generally adopting a belligerent stance on this issue, and the US using IAEA as a tool to pressure Iran, it is contended that Iran should be allowed to carry on its peaceful nuclear program without the interference of the international community.
The Nuclear Non-Proliferation Treaty (NPT), to which Iran is also a signatory, recognizes the inherent right of the signatories to “develop research, production and use of nuclear energy for peaceful purposes without discrimination” [emphasis added] in Article IV(1). Therefore, it can be said that not only is Iran within its rights to develop a peaceful nuclear program, but the US and the other international community, by their opposition to Iran’s nuclear program, are in direct violation of the NPT, specifically Article IV(2).
Iran has admitted to enriching uranium at their nuclear research centers. It is worth noting that enriched uranium can be used for the production of both energy and nuclear weapons. Admitting that it is not possible to determine the exact use this enriched uranium will be put to, it is contended that Iran’s stated stance of developing a peaceful nuclear program should be taken at its face value, as, so far, there has been no concrete evidence given to contradict it.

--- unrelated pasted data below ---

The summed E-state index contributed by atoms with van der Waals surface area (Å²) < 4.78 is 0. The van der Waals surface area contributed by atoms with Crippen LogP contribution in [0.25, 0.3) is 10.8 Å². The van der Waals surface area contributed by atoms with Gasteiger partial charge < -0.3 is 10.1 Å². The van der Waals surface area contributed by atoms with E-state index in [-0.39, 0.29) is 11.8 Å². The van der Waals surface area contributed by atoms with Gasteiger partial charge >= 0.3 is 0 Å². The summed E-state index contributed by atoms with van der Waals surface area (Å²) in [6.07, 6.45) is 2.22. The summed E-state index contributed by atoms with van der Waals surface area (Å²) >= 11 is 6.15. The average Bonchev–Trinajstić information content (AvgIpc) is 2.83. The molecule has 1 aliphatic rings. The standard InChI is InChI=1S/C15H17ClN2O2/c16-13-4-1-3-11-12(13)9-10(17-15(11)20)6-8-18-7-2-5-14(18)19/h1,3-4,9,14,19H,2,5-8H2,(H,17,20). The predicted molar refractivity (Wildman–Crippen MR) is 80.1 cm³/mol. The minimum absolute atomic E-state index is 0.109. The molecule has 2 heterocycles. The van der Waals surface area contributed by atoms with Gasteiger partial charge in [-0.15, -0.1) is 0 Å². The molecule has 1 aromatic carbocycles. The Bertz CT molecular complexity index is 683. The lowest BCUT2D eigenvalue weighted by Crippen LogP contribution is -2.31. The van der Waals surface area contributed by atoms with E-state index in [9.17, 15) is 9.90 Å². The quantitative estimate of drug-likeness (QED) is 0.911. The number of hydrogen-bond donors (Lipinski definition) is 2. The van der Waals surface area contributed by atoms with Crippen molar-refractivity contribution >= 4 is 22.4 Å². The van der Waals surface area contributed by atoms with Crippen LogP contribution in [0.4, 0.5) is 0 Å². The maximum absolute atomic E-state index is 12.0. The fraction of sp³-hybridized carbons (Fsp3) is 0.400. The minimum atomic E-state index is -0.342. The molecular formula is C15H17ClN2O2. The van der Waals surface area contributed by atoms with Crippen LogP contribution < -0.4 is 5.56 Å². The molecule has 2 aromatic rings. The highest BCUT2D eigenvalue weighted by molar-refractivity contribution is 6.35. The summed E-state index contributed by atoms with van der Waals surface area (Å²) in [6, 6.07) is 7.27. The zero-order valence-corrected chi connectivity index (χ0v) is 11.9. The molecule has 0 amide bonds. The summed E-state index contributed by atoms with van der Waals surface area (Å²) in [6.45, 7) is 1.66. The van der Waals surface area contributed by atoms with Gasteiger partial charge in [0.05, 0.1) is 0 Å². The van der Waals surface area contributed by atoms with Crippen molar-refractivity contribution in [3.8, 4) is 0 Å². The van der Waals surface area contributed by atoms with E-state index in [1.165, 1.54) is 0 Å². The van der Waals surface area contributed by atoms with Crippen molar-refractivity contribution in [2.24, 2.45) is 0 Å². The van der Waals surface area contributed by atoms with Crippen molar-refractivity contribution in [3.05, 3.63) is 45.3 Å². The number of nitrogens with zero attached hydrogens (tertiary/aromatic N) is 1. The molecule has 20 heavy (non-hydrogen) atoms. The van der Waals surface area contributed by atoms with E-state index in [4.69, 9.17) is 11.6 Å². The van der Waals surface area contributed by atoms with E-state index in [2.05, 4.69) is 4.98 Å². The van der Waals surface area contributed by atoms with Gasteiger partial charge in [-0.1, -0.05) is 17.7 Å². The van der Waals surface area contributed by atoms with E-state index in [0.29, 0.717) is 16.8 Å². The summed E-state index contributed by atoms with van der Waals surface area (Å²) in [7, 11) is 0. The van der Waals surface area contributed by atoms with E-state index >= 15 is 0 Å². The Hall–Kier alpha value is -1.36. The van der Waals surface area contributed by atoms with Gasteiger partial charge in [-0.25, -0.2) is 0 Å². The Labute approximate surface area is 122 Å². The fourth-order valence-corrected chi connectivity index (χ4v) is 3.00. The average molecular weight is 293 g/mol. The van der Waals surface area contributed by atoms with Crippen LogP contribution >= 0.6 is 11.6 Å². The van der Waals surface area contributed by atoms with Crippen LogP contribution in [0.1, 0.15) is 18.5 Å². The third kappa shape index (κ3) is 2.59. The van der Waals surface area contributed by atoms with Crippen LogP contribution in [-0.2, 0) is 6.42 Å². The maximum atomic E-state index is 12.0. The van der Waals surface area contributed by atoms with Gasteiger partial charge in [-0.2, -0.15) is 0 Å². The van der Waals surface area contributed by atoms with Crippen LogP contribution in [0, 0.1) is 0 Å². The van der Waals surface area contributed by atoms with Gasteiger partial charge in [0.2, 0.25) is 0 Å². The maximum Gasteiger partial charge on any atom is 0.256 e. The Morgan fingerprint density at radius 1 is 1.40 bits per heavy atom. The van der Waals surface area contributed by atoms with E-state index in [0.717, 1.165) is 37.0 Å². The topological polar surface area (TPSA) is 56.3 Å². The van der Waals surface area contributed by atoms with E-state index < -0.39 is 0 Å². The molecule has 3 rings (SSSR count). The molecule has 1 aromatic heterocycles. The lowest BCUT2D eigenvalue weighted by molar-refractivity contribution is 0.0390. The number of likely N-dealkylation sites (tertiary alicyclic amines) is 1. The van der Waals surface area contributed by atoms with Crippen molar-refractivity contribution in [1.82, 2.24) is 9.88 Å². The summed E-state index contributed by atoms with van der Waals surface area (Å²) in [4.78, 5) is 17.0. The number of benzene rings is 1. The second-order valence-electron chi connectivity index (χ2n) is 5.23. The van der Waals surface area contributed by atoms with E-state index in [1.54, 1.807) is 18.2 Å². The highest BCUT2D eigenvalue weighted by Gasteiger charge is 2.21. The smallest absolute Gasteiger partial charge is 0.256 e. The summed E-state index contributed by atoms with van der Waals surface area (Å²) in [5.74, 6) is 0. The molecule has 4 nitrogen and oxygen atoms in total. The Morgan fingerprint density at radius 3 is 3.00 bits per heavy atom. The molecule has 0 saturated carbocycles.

Nuclear energy would benefit Iran a great deal; it is a renewable source of energy, as opposed to oil and gas, both non-renewable energy resources. If Iran is allowed to carry out its nuclear energy production, it will, thus, save its oil and gas reserves for other more useful purposes (polymer and plastic production, for instance). Moreover, the negative impact of burning oil and gas on the environment and, by extension, human health, calls for looking into alternative sources of energy, one of which is nuclear energy. Though nuclear reactors also have problems, for instance, accidents that might occur therein and the storage and protection of nuclear waste, however, these are considered to be manageable.